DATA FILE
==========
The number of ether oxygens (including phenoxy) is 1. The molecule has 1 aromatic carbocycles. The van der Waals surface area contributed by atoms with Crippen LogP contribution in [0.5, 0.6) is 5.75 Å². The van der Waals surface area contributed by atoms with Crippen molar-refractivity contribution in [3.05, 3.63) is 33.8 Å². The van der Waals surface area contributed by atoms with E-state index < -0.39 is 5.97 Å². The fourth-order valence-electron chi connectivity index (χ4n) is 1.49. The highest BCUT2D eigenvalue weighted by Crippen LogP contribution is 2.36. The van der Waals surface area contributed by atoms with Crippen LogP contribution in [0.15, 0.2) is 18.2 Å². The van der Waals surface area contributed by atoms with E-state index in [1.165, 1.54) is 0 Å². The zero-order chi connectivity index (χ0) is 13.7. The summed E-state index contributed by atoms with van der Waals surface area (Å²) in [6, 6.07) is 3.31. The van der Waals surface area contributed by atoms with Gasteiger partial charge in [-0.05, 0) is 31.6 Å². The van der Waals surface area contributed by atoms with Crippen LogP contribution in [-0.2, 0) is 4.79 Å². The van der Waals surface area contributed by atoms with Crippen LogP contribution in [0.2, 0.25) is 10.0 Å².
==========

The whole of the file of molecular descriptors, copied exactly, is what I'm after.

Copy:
The number of ether oxygens (including phenoxy) is 1. The molecule has 1 aromatic carbocycles. The van der Waals surface area contributed by atoms with Crippen LogP contribution in [0.5, 0.6) is 5.75 Å². The van der Waals surface area contributed by atoms with Crippen molar-refractivity contribution in [3.05, 3.63) is 33.8 Å². The van der Waals surface area contributed by atoms with E-state index < -0.39 is 5.97 Å². The fourth-order valence-electron chi connectivity index (χ4n) is 1.49. The highest BCUT2D eigenvalue weighted by Crippen LogP contribution is 2.36. The van der Waals surface area contributed by atoms with Crippen LogP contribution in [0.15, 0.2) is 18.2 Å². The van der Waals surface area contributed by atoms with E-state index in [1.165, 1.54) is 0 Å². The zero-order chi connectivity index (χ0) is 13.7. The summed E-state index contributed by atoms with van der Waals surface area (Å²) in [6, 6.07) is 3.31. The van der Waals surface area contributed by atoms with Gasteiger partial charge in [-0.05, 0) is 31.6 Å². The van der Waals surface area contributed by atoms with Crippen LogP contribution in [-0.2, 0) is 4.79 Å². The van der Waals surface area contributed by atoms with Crippen LogP contribution in [0.2, 0.25) is 10.0 Å².